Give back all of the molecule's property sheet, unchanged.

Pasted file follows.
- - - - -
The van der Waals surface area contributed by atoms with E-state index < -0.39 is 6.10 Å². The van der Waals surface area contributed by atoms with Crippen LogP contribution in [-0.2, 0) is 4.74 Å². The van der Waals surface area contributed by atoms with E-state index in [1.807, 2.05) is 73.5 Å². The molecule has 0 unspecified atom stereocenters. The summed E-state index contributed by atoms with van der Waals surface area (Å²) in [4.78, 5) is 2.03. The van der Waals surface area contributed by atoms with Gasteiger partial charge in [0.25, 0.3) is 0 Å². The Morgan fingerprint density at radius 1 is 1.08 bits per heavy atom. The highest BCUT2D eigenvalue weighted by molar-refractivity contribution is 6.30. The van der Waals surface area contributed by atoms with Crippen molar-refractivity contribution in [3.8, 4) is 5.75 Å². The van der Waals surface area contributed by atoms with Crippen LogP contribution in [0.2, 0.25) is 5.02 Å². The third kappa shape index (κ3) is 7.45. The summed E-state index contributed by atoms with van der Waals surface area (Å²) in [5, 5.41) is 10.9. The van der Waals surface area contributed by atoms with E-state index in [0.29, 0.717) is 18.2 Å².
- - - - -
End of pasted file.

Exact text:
The van der Waals surface area contributed by atoms with E-state index < -0.39 is 6.10 Å². The van der Waals surface area contributed by atoms with Crippen LogP contribution in [-0.2, 0) is 4.74 Å². The van der Waals surface area contributed by atoms with E-state index in [1.807, 2.05) is 73.5 Å². The molecule has 0 unspecified atom stereocenters. The summed E-state index contributed by atoms with van der Waals surface area (Å²) in [4.78, 5) is 2.03. The van der Waals surface area contributed by atoms with Gasteiger partial charge in [0.25, 0.3) is 0 Å². The Morgan fingerprint density at radius 1 is 1.08 bits per heavy atom. The highest BCUT2D eigenvalue weighted by molar-refractivity contribution is 6.30. The van der Waals surface area contributed by atoms with Crippen molar-refractivity contribution in [3.8, 4) is 5.75 Å². The van der Waals surface area contributed by atoms with Crippen LogP contribution in [0.2, 0.25) is 5.02 Å². The third kappa shape index (κ3) is 7.45. The summed E-state index contributed by atoms with van der Waals surface area (Å²) in [5, 5.41) is 10.9. The van der Waals surface area contributed by atoms with E-state index in [0.29, 0.717) is 18.2 Å².